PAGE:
Villa Njuma (1924): Das ehemalige Wohnhaus von König Ahmet Zogu, bis heute bewohnt

After the Communist Party took power in 1944, Enver Hoxha established a secret service rule, filled prison camps and isolated the country from the outside world. Profiteers of the royal dictatorship, those who lived in Tirana's villas, were the first to fall victim to the regime. Some were expelled, expropriated, arrested or executed. Others were forced to take in foreign families. Frequently, the new residents were tasked with spying on the homeowners. What was talked about at home? What books were read? Forced tenants also lived in Villa Njuma until the 1960s.

Meanwhile, the Hoxha regime designed the city on a socialist model. Regulation was not limited to public spaces. The dictator's long arm reached into the living rooms. After Albania was declared an atheist state in 1967, party soldiers went door to door collecting sacred objects. The mobility of citizens was also subject to strict control; one's place of residence could not be freely chosen.

Decades of top-down planning were followed by a period of anarchy. With the fall of communism in 1991, a rural exodus began. The migration was a reaction to the newfound freedom of movement and the problematic living conditions in the rural areas. With the hope of a better future, tens of thousands made their way to the capital. By 2001, more than half of the population had left their original place of residence. Once in Tirana, they occupied open spaces or vacant villas as well as the disused industrial sites on the outskirts of the city. Even green spaces and parks were repurposed on their own initiative. Informal living became a mass phenomenon. At that time, there was no thought of preserving historical monuments, such that entire neighborhoods were structurally transformed within a few years.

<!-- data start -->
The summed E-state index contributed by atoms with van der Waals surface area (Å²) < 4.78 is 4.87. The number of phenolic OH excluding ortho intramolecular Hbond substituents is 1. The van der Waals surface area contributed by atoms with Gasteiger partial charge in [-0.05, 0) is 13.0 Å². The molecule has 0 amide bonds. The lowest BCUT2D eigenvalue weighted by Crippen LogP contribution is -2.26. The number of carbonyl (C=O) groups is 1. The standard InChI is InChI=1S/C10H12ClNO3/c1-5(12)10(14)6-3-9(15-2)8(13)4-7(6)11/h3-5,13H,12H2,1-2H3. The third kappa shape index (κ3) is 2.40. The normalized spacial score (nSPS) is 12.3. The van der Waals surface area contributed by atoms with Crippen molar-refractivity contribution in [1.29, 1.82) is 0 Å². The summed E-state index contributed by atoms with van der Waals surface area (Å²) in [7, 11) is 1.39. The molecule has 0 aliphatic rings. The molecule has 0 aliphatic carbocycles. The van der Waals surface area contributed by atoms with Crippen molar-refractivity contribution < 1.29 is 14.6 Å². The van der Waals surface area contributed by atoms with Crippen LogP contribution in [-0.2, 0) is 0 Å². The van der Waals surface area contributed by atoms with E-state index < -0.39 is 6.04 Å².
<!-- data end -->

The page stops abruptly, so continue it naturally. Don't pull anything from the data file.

The villas that survived this period tell a hundred years of history. They bear witness to the urbanization of Tirana, European architectural history, decades of repression and the chaos of the transformation phase. The one hundredth capital year would have been an opportunity to come to terms with its own past. Instead, the city demolished potential places of remembrance.

Grand Finale